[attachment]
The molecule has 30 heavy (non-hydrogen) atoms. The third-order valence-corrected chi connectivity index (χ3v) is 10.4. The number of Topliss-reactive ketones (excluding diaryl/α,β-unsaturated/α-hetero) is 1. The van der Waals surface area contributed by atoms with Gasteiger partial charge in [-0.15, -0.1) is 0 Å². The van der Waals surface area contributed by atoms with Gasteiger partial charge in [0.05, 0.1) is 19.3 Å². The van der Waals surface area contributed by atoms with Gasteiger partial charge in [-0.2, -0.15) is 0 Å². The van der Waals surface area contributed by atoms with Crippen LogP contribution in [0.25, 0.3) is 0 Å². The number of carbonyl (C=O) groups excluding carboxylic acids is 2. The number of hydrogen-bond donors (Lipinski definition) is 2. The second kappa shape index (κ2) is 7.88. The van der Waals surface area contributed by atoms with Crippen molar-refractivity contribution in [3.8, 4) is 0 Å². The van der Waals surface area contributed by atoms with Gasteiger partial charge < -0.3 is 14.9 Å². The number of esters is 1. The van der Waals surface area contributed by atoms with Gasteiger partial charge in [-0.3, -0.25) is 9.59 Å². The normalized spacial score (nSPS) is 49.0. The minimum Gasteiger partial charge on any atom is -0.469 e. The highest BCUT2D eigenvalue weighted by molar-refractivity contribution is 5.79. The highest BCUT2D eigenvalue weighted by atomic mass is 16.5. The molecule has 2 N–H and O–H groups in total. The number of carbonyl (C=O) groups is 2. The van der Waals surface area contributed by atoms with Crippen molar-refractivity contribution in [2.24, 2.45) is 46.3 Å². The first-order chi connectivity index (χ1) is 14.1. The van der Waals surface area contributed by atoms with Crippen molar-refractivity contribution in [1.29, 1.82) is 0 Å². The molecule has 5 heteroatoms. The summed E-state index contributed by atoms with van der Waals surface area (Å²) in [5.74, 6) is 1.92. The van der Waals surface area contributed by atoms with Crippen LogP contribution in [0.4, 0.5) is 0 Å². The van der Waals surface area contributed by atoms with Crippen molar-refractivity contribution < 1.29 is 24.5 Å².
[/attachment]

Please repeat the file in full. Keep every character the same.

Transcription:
The molecule has 30 heavy (non-hydrogen) atoms. The third-order valence-corrected chi connectivity index (χ3v) is 10.4. The number of Topliss-reactive ketones (excluding diaryl/α,β-unsaturated/α-hetero) is 1. The van der Waals surface area contributed by atoms with Gasteiger partial charge in [-0.15, -0.1) is 0 Å². The van der Waals surface area contributed by atoms with Gasteiger partial charge in [0.05, 0.1) is 19.3 Å². The van der Waals surface area contributed by atoms with Gasteiger partial charge in [-0.2, -0.15) is 0 Å². The van der Waals surface area contributed by atoms with Crippen LogP contribution in [0.25, 0.3) is 0 Å². The number of carbonyl (C=O) groups excluding carboxylic acids is 2. The number of hydrogen-bond donors (Lipinski definition) is 2. The second kappa shape index (κ2) is 7.88. The van der Waals surface area contributed by atoms with Crippen molar-refractivity contribution in [3.8, 4) is 0 Å². The van der Waals surface area contributed by atoms with Gasteiger partial charge < -0.3 is 14.9 Å². The number of esters is 1. The van der Waals surface area contributed by atoms with Gasteiger partial charge in [-0.3, -0.25) is 9.59 Å². The normalized spacial score (nSPS) is 49.0. The minimum Gasteiger partial charge on any atom is -0.469 e. The highest BCUT2D eigenvalue weighted by molar-refractivity contribution is 5.79. The highest BCUT2D eigenvalue weighted by atomic mass is 16.5. The molecule has 2 N–H and O–H groups in total. The number of carbonyl (C=O) groups is 2. The van der Waals surface area contributed by atoms with Crippen molar-refractivity contribution in [2.24, 2.45) is 46.3 Å². The first-order chi connectivity index (χ1) is 14.1. The van der Waals surface area contributed by atoms with Crippen molar-refractivity contribution in [1.29, 1.82) is 0 Å². The molecule has 5 heteroatoms. The summed E-state index contributed by atoms with van der Waals surface area (Å²) in [5.74, 6) is 1.92. The van der Waals surface area contributed by atoms with Crippen LogP contribution in [0.4, 0.5) is 0 Å². The van der Waals surface area contributed by atoms with Crippen molar-refractivity contribution < 1.29 is 24.5 Å².